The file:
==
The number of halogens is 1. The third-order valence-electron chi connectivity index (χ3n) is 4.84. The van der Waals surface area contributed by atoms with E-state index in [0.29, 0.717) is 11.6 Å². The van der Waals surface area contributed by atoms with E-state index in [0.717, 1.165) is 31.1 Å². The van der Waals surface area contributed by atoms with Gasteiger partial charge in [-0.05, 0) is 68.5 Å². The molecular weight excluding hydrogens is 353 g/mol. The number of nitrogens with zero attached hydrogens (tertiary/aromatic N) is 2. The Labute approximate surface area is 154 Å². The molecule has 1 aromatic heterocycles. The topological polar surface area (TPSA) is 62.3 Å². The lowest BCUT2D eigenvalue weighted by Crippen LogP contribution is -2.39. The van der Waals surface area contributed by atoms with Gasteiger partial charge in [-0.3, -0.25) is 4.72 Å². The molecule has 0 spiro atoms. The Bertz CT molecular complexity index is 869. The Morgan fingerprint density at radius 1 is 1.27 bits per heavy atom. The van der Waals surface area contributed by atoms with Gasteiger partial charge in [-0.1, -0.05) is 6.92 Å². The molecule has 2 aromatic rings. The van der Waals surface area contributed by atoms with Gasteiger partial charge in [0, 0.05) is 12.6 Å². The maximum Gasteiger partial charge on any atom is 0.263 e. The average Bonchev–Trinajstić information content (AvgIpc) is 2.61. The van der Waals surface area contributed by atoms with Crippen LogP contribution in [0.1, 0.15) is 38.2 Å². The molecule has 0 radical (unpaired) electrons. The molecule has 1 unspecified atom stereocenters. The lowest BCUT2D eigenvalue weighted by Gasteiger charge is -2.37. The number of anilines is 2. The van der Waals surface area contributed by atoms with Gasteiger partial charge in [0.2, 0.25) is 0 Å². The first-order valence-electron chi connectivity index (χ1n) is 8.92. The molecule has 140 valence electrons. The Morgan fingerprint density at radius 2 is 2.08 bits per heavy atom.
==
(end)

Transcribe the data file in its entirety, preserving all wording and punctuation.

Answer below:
The number of halogens is 1. The third-order valence-electron chi connectivity index (χ3n) is 4.84. The van der Waals surface area contributed by atoms with E-state index in [0.29, 0.717) is 11.6 Å². The van der Waals surface area contributed by atoms with E-state index in [0.717, 1.165) is 31.1 Å². The van der Waals surface area contributed by atoms with Gasteiger partial charge in [-0.05, 0) is 68.5 Å². The molecular weight excluding hydrogens is 353 g/mol. The number of nitrogens with zero attached hydrogens (tertiary/aromatic N) is 2. The Labute approximate surface area is 154 Å². The molecule has 1 aromatic heterocycles. The topological polar surface area (TPSA) is 62.3 Å². The lowest BCUT2D eigenvalue weighted by Crippen LogP contribution is -2.39. The van der Waals surface area contributed by atoms with Gasteiger partial charge in [-0.3, -0.25) is 4.72 Å². The molecule has 0 spiro atoms. The Bertz CT molecular complexity index is 869. The Morgan fingerprint density at radius 1 is 1.27 bits per heavy atom. The van der Waals surface area contributed by atoms with Gasteiger partial charge in [-0.1, -0.05) is 6.92 Å². The molecule has 2 aromatic rings. The van der Waals surface area contributed by atoms with Gasteiger partial charge in [0, 0.05) is 12.6 Å². The maximum Gasteiger partial charge on any atom is 0.263 e. The average Bonchev–Trinajstić information content (AvgIpc) is 2.61. The van der Waals surface area contributed by atoms with Crippen LogP contribution in [0.1, 0.15) is 38.2 Å². The molecule has 0 radical (unpaired) electrons. The molecule has 1 unspecified atom stereocenters. The lowest BCUT2D eigenvalue weighted by Gasteiger charge is -2.37. The number of anilines is 2. The van der Waals surface area contributed by atoms with Gasteiger partial charge in [0.2, 0.25) is 0 Å². The first-order valence-electron chi connectivity index (χ1n) is 8.92. The molecule has 140 valence electrons. The Morgan fingerprint density at radius 2 is 2.08 bits per heavy atom.